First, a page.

- However, some European Union (EU) countries consider binary options to be a financial, rather than a gambling product. Under EU financial services law, firms which are legally established and authorised in one European Economic Area (EEA) country are entitled to do business in any other EEA country once certain procedural safeguards are met. This means that although the FCA does not currently regulate binary options, firms offering binary options trading which operate as financial services firms in other EEA countries, are able to do business in the UK and consequently appear on the FCA's Register of financial services firms
- In the United States, some binary options are listed on registered exchanges or traded on a designated contract market that are subject to oversight by the regulators such as the CFTC or SEC, respectively, but this is only a portion of the binary options market.
- Much of the binary options market operates through Internet- based trading platforms that are not necessarily complying with applicable U.S. regulatory requirements. The number of Internet-based trading platforms that offer the opportunity to purchase and trade binary options has surged in recent years. The increase in the number of these platforms has resulted in an increase in the number of complaints about fraudulent promotion schemes involving binary options trading platforms.
- Some binary options Internet-based trading platforms may overstate the average return on investment by advertising a higher average return on investment than a customer should expect given the payout structure.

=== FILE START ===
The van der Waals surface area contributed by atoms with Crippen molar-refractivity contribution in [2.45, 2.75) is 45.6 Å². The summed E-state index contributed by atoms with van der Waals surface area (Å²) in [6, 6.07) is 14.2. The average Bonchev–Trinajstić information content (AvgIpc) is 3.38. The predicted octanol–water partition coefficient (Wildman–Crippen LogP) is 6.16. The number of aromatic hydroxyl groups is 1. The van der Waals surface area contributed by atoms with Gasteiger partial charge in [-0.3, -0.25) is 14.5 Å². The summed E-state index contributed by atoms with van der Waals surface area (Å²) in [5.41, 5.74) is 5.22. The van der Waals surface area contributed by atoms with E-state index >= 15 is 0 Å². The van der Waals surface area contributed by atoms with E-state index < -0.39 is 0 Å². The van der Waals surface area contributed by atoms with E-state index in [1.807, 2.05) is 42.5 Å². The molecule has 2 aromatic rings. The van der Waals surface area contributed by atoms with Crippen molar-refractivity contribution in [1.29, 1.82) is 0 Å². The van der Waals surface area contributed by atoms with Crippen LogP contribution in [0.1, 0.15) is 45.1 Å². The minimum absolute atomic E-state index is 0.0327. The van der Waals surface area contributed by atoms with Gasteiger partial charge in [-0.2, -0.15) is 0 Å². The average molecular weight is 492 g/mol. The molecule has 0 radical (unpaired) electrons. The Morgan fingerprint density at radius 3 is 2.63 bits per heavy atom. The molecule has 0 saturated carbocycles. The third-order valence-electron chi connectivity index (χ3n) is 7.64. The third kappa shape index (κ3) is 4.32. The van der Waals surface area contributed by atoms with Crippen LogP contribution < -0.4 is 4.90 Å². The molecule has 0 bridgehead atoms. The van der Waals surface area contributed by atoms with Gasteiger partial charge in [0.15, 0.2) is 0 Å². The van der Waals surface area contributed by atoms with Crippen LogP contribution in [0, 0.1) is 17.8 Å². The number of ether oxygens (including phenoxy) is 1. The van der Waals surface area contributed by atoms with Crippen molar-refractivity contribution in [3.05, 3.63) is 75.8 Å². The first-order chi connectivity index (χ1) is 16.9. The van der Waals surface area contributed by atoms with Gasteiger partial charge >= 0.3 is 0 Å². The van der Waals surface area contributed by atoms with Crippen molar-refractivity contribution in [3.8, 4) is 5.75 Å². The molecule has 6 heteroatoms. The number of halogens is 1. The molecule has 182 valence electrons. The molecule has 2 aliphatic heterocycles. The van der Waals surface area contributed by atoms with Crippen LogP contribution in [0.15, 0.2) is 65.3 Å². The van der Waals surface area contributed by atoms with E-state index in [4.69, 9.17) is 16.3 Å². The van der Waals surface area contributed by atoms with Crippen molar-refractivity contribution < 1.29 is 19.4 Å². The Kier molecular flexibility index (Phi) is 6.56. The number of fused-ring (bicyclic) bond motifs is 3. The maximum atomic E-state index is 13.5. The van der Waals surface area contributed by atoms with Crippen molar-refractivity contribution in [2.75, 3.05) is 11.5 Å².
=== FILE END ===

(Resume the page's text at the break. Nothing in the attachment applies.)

- Because of their lack of compliance with applicable laws, if an unsuspecting customer purchases binary options offered by persons or entities that are not registered with or subject to the oversight of a regulator, they may not have the full benefit of the safeguards of the federal securities and commodities laws that have been put in place to protect investors, as some safeguards and remedies are available only in the context of registered offerings.
- In addition, individual investors may not be able to pursue, on their own, some remedies that are available for unregistered offerings.
Illegal Options Transactions
- In addition to ongoing fraudulent activity, many binary options trading platforms may be operating in violation of other applicable laws and regulations, including certain registration and regulatory requirements of the CFTC and SEC, as described below.
- For example, some binary options may be securities and in certain countries, such as Australia and the US, a company may not lawfully offer or sell securities unless the offer and sale have been registered or an exemption from such registration applies. For example, if the terms of a binary option contract provide for a specified return based on the price of a company's securities, the binary option contract is a security and may not be offered or sold without registration, unless an exemption from registration is available. If there is no registration or exemption, then the offer or sale of the binary option to you would be illegal.
- If any of the products offered by binary options trading platforms are security-based swaps, additional requirements will apply. In addition, some binary options trading platforms may be operating as unregistered broker-dealers.
- A person who engages in the business of effecting securities transactions for the accounts of others in the U.S. generally must register with the SEC as a broker-dealer. If a binary options trading platform is offering to buy or sell securities, effecting transactions in securities, and/or receiving transaction-based compensation (such as commissions), it likely should be registered with the SEC.
- Some binary options trading platforms may also be operating as unregistered securities exchanges if they matched orders in securities of multiple buyers and sellers using established non- discretionary methods. However, there are cases where a registered broker-dealer with a trading system or platform may legitimately have no obligation to register as an exchange.